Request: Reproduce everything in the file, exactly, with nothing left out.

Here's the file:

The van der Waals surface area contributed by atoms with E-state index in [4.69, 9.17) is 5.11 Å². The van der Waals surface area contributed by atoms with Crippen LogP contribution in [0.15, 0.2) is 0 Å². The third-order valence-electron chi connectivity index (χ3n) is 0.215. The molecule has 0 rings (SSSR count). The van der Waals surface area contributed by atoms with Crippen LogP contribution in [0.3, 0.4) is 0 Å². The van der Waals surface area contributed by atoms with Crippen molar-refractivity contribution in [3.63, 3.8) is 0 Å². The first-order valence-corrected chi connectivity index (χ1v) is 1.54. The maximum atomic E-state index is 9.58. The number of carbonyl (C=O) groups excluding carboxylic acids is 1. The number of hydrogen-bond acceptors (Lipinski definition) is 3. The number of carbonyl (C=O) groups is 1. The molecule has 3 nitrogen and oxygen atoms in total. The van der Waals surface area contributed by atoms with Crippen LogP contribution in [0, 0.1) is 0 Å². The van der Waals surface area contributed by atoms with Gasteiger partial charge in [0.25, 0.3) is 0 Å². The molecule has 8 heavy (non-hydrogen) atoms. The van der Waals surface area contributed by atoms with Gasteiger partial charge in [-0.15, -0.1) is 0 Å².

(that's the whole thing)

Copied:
The van der Waals surface area contributed by atoms with E-state index in [4.69, 9.17) is 5.11 Å². The van der Waals surface area contributed by atoms with Crippen LogP contribution in [0.15, 0.2) is 0 Å². The third-order valence-electron chi connectivity index (χ3n) is 0.215. The molecule has 0 rings (SSSR count). The van der Waals surface area contributed by atoms with Crippen LogP contribution in [0.3, 0.4) is 0 Å². The van der Waals surface area contributed by atoms with Crippen molar-refractivity contribution in [3.63, 3.8) is 0 Å². The first-order valence-corrected chi connectivity index (χ1v) is 1.54. The maximum atomic E-state index is 9.58. The number of carbonyl (C=O) groups excluding carboxylic acids is 1. The number of hydrogen-bond acceptors (Lipinski definition) is 3. The number of carbonyl (C=O) groups is 1. The molecule has 3 nitrogen and oxygen atoms in total. The van der Waals surface area contributed by atoms with Crippen LogP contribution in [0, 0.1) is 0 Å². The van der Waals surface area contributed by atoms with Gasteiger partial charge in [0.25, 0.3) is 0 Å². The molecule has 8 heavy (non-hydrogen) atoms. The van der Waals surface area contributed by atoms with Gasteiger partial charge in [-0.15, -0.1) is 0 Å².